I venture to doubt whether the author approves a protection racket – in all senses of the term - that drives up sugar prices for hundreds of millions of consumers to the benefit of a tiny group of producers with politicians in their debt. But I am even more ready to wager the author of the Illusion of Free Markets would pour scorn on any move to deregulate that industry. For it is his evident conviction is that every economic encounter is and must be rigged, fixed, sewn up. He is possessed of a nihilism about the very possibility of the abolition of privilege, the symmetrical treatment of parties. This is not simply a nihilism about the attainment of an ideal, but even about the merely closer approach to the ideal.We are permanently trapped, it seems, in abusive associations. It is perhaps not surprising that this drastic nihilism is asserted rather than argued. What would be the argument? The frequent observation that to play is to have rules is no argument for this nihilism. Neither is one provided for by the author’s learned and curious history of 18th century regulation.

Harcourt, Bernard E (2011), The Illusion of Free Markets: Punishment and the Myth of the Natural Order¸Harvard University Press.

Paolucci, Henry (1963) ‘Introduction’ to On Crimes and Punishments by Cesare Beccaria, Indianapolis : Bobbs-Merrill.

 Stigler George J. 1992  ‘Law or Economics?' Journal of Law and Economics, 35( 2), pp. 455-468.

Wednesday, 1 January 2014

More is Less: the Australian Productivity Miracle

Here is the news:

Australian economy is now less productive than it was 10 years ago.

Let me spell that out: for a given quantity of labour and capital, Australia is now producing less than it was a decade ago

And not just a trifle less; 5.18 percent less, to precisely report (the inevitably approximate) estimate of the Australian Bureau of Statistics. (5260.0.55.002 Estimates of Industry Multifactor Productivity, Table 2, 6 December 2013).

How has this remarkable feat been achieved?  How - in the face of a decade of technical progress - has Australia managed to produce 5 percent less per unit of input than it was in 2002/3?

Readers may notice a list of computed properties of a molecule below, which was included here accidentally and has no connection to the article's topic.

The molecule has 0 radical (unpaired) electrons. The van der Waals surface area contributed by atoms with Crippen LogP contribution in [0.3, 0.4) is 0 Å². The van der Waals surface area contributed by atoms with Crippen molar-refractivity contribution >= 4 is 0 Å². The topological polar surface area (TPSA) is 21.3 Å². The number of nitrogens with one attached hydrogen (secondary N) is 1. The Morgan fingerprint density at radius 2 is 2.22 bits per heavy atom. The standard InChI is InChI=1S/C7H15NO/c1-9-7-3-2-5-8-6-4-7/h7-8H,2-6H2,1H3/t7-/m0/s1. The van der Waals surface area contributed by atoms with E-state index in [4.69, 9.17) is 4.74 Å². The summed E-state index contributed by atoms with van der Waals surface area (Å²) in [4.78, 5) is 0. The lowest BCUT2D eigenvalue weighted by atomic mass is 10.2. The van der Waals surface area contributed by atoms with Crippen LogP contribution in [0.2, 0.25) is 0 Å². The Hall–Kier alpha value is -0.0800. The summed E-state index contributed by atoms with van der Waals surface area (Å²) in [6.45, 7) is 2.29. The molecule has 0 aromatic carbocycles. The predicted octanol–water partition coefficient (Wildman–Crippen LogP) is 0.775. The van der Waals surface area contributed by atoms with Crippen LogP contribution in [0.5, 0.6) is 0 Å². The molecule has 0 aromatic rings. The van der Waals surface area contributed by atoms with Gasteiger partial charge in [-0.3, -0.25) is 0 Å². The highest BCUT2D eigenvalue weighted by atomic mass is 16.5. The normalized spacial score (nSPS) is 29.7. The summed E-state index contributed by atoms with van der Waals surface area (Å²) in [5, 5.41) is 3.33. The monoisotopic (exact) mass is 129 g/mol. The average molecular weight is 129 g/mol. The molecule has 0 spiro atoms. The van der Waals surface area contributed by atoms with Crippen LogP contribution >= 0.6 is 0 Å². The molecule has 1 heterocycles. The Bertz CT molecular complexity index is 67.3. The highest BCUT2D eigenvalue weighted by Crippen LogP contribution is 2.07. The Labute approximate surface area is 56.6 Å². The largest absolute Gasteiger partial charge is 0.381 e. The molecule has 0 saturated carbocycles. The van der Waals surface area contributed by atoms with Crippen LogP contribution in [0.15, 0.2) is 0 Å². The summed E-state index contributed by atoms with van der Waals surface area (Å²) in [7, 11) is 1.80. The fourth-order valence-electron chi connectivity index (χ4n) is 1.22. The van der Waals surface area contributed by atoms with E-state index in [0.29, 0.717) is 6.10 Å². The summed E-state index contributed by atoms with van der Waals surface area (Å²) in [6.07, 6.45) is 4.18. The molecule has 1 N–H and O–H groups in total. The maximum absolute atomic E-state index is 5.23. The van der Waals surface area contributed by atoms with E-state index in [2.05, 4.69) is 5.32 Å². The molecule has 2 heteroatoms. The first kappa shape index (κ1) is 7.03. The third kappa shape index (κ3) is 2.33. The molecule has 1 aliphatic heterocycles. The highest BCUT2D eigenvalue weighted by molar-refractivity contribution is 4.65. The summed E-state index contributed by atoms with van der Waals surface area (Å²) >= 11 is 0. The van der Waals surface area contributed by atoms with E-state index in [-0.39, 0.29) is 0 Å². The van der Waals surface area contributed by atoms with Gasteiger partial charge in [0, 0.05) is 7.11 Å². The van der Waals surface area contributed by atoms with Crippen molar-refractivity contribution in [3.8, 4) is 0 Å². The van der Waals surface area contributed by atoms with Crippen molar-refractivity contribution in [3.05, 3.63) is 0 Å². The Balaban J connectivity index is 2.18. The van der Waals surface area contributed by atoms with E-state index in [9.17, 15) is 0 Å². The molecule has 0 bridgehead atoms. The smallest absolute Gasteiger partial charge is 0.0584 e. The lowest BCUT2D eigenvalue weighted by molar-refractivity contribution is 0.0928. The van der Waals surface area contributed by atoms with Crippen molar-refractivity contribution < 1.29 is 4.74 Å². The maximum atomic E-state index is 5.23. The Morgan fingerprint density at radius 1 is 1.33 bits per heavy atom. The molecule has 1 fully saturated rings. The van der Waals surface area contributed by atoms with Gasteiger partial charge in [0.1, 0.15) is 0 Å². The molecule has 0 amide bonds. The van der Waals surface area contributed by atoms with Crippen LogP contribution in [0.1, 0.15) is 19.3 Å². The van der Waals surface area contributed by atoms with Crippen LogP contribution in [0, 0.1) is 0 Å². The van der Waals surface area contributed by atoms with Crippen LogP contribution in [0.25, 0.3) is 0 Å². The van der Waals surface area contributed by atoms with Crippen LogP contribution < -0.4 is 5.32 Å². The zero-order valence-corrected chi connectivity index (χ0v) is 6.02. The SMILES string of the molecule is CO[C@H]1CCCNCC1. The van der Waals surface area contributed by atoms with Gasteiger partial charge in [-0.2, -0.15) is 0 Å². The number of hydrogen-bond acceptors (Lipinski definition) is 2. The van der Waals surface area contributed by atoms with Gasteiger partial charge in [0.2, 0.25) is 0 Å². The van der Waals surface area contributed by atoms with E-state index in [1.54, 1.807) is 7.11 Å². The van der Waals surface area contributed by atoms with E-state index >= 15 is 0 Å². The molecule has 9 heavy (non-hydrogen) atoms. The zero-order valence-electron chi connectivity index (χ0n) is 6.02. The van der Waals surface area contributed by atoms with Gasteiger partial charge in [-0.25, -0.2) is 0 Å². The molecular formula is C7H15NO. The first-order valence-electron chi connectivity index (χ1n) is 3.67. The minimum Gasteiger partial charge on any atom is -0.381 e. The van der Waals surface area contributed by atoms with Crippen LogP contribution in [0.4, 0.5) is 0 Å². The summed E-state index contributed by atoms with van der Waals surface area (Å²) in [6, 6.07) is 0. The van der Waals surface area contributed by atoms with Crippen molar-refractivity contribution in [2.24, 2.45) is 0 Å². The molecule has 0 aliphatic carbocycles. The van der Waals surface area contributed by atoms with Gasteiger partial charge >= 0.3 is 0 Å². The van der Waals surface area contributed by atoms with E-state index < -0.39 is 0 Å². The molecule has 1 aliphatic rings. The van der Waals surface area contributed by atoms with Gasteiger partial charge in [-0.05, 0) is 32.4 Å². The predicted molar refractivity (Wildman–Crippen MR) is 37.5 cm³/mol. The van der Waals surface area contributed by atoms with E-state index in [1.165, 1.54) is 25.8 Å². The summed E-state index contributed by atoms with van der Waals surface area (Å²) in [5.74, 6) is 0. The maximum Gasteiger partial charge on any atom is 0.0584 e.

Several candidate explanations will not serve as answers. There has been no continuous succession of destructive ‘acts of God’ (droughts, flood) over the past decade, which would blunt the impact of impact of improving technology. Similarly, there has been no unremitting upward trend in the price Australia’s pays for the raw materials it imports, which would have the same effect. (GDP, remember, is the amount of income derived from the application of factors of production, and less income will be drawn for any given application of factors if imported raw materials cost more). Finally, ten years is long enough, presumably, for factor markets to be in equilibrium on average, and pay each factor what it adds to production: an implicit assumption of the ABS measure of ‘multi-factor productivity’.

Finally, the dismal productivity performance occurred over both Liberal and Labor governments; though the performance under the Rudd-Gillard epoch is worse than the Howard’s last five years. Consider the percent change in ‘multi-factor productivity’ year by year:

2002/3              -0.2
2003/4             1.1
2004/5             -1.0
2005/6             -0.6
2006/7             -0.7
2007/8             -0.8
2008/9             -1.7
2009/10           0.1
2010/11           -1.3
2011/12           0.5
20012/13         -0.8

Here is my shot at this unwelcome marvel: the resources boom is to blame. It has given Australia gratuitous windfall income, and the entirety of society has taken this income out in the form of leisure on the job. 

Whatever the cause, the ABS data is grist for a picture of creeping somnolence consuming Australia.